(Finally, though my prediction on the outcome of the sheriff’s race was a giant miss, allow me a couple more prognostications. I’m guessing that Bernal is going to name an old friend, Galen Bohner, from Southern California to the undersheriff spot or another top position and former sheriff’s Commander Mike Richards as a chief deputy. Some of his supporters won’t like the appointment of an outsider, though, because one promotion from inside the department leads naturally to two or three additional promotions from inside. So if Bernal changes his mind on that one, don’t hold it against me. Richards was terminated by Miller and later ran against him unsuccessfully. Bohner is a former Monterey County sheriff’s deputy who is now a lieutenant in the San Bernardino County Sheriff’s Department. For several years, he headed a regional gang task force in the high desert. Also said to be a serious contender for undersheriff or another top spot is Tracy Brown, a former sheriff’s commander who left the department when Miller was elected four years ago.)

Brandon Gesicki

Brandon Gesicki


Many years ago, my friend Grant Sims wrote a screenplay. It was a spoof of those heist thrillers in which a highly trained team foils extreme security precautions and makes off with the giant gem.

The twist was that the crooks were disabled. The team leader, played by Mike Connors of “Mannix” fame, was in a wheelchair. Another actor pretended to be blind while another had no hands. They would snare the diamond—not despite their disabilities but because of them. Grant’s script was meant to be silly, sort of a parody of political correctness.

Remarkably, it became a made-for-TV movie, “Beg, Borrow or Steal. Unfortunately, Hollywood played it straight. Imagine “Airplane” with Leslie Nielsen actually taking the role seriously. It was a very bad movie, but perhaps some good can come of it all these years later. It has inspired me to report on politics in a whole new way. I’m going to try to follow a campaign as though it was a spoof. I have chosen Steve Bernal’s run for Monterey County sheriff.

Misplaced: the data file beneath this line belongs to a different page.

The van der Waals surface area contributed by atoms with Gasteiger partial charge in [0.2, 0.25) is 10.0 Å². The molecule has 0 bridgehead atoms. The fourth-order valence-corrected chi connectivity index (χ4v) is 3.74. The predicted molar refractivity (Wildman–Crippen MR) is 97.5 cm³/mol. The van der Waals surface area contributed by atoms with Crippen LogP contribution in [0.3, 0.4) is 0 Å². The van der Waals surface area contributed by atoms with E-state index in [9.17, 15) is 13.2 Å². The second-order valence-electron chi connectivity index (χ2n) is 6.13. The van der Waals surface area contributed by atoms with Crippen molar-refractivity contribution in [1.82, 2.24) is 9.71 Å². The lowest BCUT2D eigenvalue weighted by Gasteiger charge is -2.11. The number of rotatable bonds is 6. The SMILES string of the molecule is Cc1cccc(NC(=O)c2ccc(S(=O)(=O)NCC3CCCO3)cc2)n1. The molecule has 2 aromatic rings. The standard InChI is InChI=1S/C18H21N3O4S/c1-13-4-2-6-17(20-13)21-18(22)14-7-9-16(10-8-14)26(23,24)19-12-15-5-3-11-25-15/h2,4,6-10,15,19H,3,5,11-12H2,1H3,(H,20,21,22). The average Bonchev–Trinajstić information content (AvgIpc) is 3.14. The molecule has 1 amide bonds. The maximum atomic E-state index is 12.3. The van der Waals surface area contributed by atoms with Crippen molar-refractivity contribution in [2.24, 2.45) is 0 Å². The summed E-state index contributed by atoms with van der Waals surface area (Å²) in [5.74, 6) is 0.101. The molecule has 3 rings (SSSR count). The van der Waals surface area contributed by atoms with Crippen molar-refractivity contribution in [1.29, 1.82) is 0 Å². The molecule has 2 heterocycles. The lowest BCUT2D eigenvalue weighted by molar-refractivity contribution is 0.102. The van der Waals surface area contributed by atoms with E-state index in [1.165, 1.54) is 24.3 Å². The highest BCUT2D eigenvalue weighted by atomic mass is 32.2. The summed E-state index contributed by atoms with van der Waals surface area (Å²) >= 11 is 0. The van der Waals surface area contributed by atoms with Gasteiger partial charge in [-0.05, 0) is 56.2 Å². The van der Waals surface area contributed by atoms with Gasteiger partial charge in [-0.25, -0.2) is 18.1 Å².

If I watched the campaign as though Bernal and crew were playing it straight, I would become distressed. The idea of a sheriff’s deputy running to be the big boss without management experience, without a college education, without any real understanding of the position, that could make a sober observer downright uncomfortable. But, hey, now that I have convinced myself they’re playing for laughs, I’m looking forward to the next skit. I bet it will be boffo.

Last week, we saw the Bernal camp propose to eliminate most internal affairs investigations, to give jail deputies free lunches and to let the Sheriff’s Department staff make scheduling decisions. Training would become optional. I was taking things seriously then, so I was alarmed. If deputies aren’t held accountable for breaking department rules, for harassing inmates, for doing any of the things that are commonly subject to I.A. investigations, won’t the Sheriff’s Department spin out of control?

But that was then. From my new perspective, it was all pretty funny. In fact, I envisioned a cafeteria full of deputies enjoying their 4-hour free lunches, each funnier than the one before. I saw food fights and laugh riots.

In my mind’s eye, sheriff’s Cmdr. Mike Richards and Mike Kanalakis were still in the department. They were slipping on baloney sandwiches and flicking applesauce at the former internal affairs fellows who were getting stuff all over their new aprons. Hilarious.

It isn’t really clear who is running Steve Bernal’s slapstick campaign, but it seems that the GOP has brought in a heavy hitter to help, Tom Shepard, whose spotty career is nicely highlighted in the San Diego Reader. That link takes you to an old article about Shepard. You can find a more recent article here. Shepard seldom ventures out of Southern California, representing a large cast of law enforcement and city council types in San Diego and Riverside counties. Usually when he heads north it is to represent development interests fighting slow-growth initiatives. He’s done that in Saratoga and Sonoma.